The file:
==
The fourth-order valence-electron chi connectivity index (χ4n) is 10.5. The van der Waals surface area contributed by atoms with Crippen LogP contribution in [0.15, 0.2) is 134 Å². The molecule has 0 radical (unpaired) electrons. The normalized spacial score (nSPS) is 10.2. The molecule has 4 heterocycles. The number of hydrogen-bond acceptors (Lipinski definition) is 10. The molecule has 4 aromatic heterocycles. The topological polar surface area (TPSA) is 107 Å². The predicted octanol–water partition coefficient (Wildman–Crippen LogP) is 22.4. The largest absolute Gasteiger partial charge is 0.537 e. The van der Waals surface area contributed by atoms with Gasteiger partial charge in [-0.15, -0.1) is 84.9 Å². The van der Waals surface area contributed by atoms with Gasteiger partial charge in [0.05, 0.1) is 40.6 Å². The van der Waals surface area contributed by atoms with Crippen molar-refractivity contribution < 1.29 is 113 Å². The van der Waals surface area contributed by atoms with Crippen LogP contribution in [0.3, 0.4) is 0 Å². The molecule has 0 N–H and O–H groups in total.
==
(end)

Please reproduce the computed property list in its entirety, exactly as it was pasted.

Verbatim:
The fourth-order valence-electron chi connectivity index (χ4n) is 10.5. The van der Waals surface area contributed by atoms with Crippen LogP contribution in [0.15, 0.2) is 134 Å². The molecule has 0 radical (unpaired) electrons. The normalized spacial score (nSPS) is 10.2. The molecule has 4 heterocycles. The number of hydrogen-bond acceptors (Lipinski definition) is 10. The molecule has 4 aromatic heterocycles. The topological polar surface area (TPSA) is 107 Å². The predicted octanol–water partition coefficient (Wildman–Crippen LogP) is 22.4. The largest absolute Gasteiger partial charge is 0.537 e. The van der Waals surface area contributed by atoms with Gasteiger partial charge in [-0.15, -0.1) is 84.9 Å². The van der Waals surface area contributed by atoms with Gasteiger partial charge in [0.05, 0.1) is 40.6 Å². The van der Waals surface area contributed by atoms with Crippen molar-refractivity contribution < 1.29 is 113 Å². The van der Waals surface area contributed by atoms with Crippen LogP contribution in [0.3, 0.4) is 0 Å². The molecule has 0 N–H and O–H groups in total.